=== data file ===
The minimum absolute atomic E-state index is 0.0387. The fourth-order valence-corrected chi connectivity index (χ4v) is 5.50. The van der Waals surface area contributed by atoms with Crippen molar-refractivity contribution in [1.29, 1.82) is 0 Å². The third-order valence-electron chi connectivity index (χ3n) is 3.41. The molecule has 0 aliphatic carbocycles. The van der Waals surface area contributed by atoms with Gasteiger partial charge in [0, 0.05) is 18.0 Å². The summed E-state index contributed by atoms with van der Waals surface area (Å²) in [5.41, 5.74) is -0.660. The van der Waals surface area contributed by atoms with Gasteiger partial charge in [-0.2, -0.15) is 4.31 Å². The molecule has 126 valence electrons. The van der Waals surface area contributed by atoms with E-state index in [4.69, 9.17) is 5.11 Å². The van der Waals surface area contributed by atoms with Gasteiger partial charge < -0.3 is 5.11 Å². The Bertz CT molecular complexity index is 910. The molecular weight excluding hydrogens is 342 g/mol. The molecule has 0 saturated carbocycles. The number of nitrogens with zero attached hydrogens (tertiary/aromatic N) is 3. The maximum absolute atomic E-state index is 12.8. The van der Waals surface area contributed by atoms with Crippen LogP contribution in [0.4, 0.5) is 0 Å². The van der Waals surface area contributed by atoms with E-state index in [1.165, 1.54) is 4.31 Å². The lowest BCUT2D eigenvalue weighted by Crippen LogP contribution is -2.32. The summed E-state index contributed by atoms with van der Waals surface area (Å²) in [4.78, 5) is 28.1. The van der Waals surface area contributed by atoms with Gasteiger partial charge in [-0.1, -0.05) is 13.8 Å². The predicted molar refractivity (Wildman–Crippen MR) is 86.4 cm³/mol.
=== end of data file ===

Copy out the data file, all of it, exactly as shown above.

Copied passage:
The minimum absolute atomic E-state index is 0.0387. The fourth-order valence-corrected chi connectivity index (χ4v) is 5.50. The van der Waals surface area contributed by atoms with Crippen molar-refractivity contribution in [1.29, 1.82) is 0 Å². The third-order valence-electron chi connectivity index (χ3n) is 3.41. The molecule has 0 aliphatic carbocycles. The van der Waals surface area contributed by atoms with Gasteiger partial charge in [0, 0.05) is 18.0 Å². The summed E-state index contributed by atoms with van der Waals surface area (Å²) in [5.41, 5.74) is -0.660. The van der Waals surface area contributed by atoms with Gasteiger partial charge in [-0.2, -0.15) is 4.31 Å². The molecule has 126 valence electrons. The van der Waals surface area contributed by atoms with E-state index in [4.69, 9.17) is 5.11 Å². The van der Waals surface area contributed by atoms with Gasteiger partial charge < -0.3 is 5.11 Å². The Bertz CT molecular complexity index is 910. The molecular weight excluding hydrogens is 342 g/mol. The molecule has 0 saturated carbocycles. The number of nitrogens with zero attached hydrogens (tertiary/aromatic N) is 3. The maximum absolute atomic E-state index is 12.8. The van der Waals surface area contributed by atoms with Crippen LogP contribution in [0.4, 0.5) is 0 Å². The van der Waals surface area contributed by atoms with E-state index in [1.165, 1.54) is 4.31 Å². The lowest BCUT2D eigenvalue weighted by Crippen LogP contribution is -2.32. The summed E-state index contributed by atoms with van der Waals surface area (Å²) in [4.78, 5) is 28.1. The van der Waals surface area contributed by atoms with Gasteiger partial charge in [-0.1, -0.05) is 13.8 Å². The predicted molar refractivity (Wildman–Crippen MR) is 86.4 cm³/mol.